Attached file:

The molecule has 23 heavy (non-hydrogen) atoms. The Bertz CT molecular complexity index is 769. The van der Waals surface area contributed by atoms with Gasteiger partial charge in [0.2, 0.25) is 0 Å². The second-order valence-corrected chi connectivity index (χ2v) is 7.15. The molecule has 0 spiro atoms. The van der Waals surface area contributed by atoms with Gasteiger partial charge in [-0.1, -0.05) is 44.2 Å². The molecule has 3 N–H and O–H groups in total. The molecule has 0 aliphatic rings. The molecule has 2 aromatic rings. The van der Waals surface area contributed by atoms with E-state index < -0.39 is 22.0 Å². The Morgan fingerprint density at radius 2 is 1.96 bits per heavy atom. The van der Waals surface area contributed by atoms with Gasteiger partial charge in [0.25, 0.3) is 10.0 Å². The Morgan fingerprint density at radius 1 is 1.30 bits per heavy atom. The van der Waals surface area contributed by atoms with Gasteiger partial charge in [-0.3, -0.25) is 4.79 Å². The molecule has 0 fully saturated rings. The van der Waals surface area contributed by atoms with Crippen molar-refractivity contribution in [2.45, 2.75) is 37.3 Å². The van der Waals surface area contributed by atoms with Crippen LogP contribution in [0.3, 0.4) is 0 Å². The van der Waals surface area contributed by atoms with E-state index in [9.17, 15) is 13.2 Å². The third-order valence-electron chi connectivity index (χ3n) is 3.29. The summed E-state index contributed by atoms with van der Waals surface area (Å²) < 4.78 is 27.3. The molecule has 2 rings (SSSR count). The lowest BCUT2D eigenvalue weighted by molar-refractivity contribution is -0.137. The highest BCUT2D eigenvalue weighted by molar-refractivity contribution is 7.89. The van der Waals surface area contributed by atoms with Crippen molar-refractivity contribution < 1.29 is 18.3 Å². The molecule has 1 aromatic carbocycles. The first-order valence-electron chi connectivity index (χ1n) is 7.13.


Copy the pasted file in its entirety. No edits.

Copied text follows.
The molecule has 23 heavy (non-hydrogen) atoms. The Bertz CT molecular complexity index is 769. The van der Waals surface area contributed by atoms with Gasteiger partial charge in [0.2, 0.25) is 0 Å². The second-order valence-corrected chi connectivity index (χ2v) is 7.15. The molecule has 0 spiro atoms. The van der Waals surface area contributed by atoms with Gasteiger partial charge in [-0.1, -0.05) is 44.2 Å². The molecule has 3 N–H and O–H groups in total. The molecule has 0 aliphatic rings. The molecule has 2 aromatic rings. The van der Waals surface area contributed by atoms with E-state index < -0.39 is 22.0 Å². The Morgan fingerprint density at radius 2 is 1.96 bits per heavy atom. The van der Waals surface area contributed by atoms with Gasteiger partial charge in [0.25, 0.3) is 10.0 Å². The Morgan fingerprint density at radius 1 is 1.30 bits per heavy atom. The van der Waals surface area contributed by atoms with Gasteiger partial charge in [-0.3, -0.25) is 4.79 Å². The molecule has 0 fully saturated rings. The van der Waals surface area contributed by atoms with Crippen molar-refractivity contribution in [2.45, 2.75) is 37.3 Å². The van der Waals surface area contributed by atoms with Crippen LogP contribution in [0.3, 0.4) is 0 Å². The van der Waals surface area contributed by atoms with E-state index in [9.17, 15) is 13.2 Å². The third-order valence-electron chi connectivity index (χ3n) is 3.29. The summed E-state index contributed by atoms with van der Waals surface area (Å²) < 4.78 is 27.3. The molecule has 2 rings (SSSR count). The lowest BCUT2D eigenvalue weighted by molar-refractivity contribution is -0.137. The highest BCUT2D eigenvalue weighted by molar-refractivity contribution is 7.89. The van der Waals surface area contributed by atoms with Crippen molar-refractivity contribution < 1.29 is 18.3 Å². The molecule has 1 aromatic carbocycles. The first-order valence-electron chi connectivity index (χ1n) is 7.13.